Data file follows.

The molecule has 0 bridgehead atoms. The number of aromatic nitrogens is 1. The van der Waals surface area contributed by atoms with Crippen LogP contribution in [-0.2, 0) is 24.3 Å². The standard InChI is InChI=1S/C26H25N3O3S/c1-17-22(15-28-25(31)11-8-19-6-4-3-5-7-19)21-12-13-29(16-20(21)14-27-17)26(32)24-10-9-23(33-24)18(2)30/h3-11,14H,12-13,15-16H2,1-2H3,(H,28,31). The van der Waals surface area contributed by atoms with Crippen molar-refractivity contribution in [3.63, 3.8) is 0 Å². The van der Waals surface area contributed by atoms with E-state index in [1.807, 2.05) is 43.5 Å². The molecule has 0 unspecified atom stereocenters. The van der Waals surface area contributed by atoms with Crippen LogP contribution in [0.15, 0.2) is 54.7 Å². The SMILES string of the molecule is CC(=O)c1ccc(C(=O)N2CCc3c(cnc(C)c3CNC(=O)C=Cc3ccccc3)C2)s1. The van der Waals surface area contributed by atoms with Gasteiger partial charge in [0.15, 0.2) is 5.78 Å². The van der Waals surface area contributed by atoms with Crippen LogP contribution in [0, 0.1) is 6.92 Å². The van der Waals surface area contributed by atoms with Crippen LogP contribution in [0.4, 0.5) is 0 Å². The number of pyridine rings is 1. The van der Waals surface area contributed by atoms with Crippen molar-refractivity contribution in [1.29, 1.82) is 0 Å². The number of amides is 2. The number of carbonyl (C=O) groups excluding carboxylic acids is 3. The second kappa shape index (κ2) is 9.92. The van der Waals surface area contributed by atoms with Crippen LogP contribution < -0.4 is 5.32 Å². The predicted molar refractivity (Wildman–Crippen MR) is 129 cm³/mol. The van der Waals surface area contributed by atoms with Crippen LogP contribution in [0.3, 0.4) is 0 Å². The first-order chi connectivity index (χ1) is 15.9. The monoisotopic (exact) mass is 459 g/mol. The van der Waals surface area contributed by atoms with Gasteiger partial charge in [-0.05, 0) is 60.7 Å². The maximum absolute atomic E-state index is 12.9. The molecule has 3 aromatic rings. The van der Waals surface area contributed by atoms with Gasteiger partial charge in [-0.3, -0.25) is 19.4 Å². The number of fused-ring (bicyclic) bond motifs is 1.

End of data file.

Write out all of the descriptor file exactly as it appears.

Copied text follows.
The molecule has 0 bridgehead atoms. The number of aromatic nitrogens is 1. The van der Waals surface area contributed by atoms with Crippen LogP contribution in [-0.2, 0) is 24.3 Å². The standard InChI is InChI=1S/C26H25N3O3S/c1-17-22(15-28-25(31)11-8-19-6-4-3-5-7-19)21-12-13-29(16-20(21)14-27-17)26(32)24-10-9-23(33-24)18(2)30/h3-11,14H,12-13,15-16H2,1-2H3,(H,28,31). The van der Waals surface area contributed by atoms with Crippen molar-refractivity contribution in [3.63, 3.8) is 0 Å². The van der Waals surface area contributed by atoms with E-state index in [1.807, 2.05) is 43.5 Å². The molecule has 0 unspecified atom stereocenters. The van der Waals surface area contributed by atoms with Crippen LogP contribution in [0.15, 0.2) is 54.7 Å². The SMILES string of the molecule is CC(=O)c1ccc(C(=O)N2CCc3c(cnc(C)c3CNC(=O)C=Cc3ccccc3)C2)s1. The van der Waals surface area contributed by atoms with Gasteiger partial charge in [0.15, 0.2) is 5.78 Å². The van der Waals surface area contributed by atoms with Crippen LogP contribution in [0, 0.1) is 6.92 Å². The van der Waals surface area contributed by atoms with Crippen LogP contribution in [0.4, 0.5) is 0 Å². The number of pyridine rings is 1. The van der Waals surface area contributed by atoms with Crippen molar-refractivity contribution in [1.29, 1.82) is 0 Å². The number of amides is 2. The number of carbonyl (C=O) groups excluding carboxylic acids is 3. The second kappa shape index (κ2) is 9.92. The van der Waals surface area contributed by atoms with Crippen LogP contribution < -0.4 is 5.32 Å². The predicted molar refractivity (Wildman–Crippen MR) is 129 cm³/mol. The van der Waals surface area contributed by atoms with Crippen LogP contribution in [0.3, 0.4) is 0 Å². The first-order chi connectivity index (χ1) is 15.9. The monoisotopic (exact) mass is 459 g/mol. The van der Waals surface area contributed by atoms with Gasteiger partial charge in [-0.05, 0) is 60.7 Å². The maximum absolute atomic E-state index is 12.9. The molecule has 3 aromatic rings. The van der Waals surface area contributed by atoms with Gasteiger partial charge in [-0.3, -0.25) is 19.4 Å². The number of fused-ring (bicyclic) bond motifs is 1.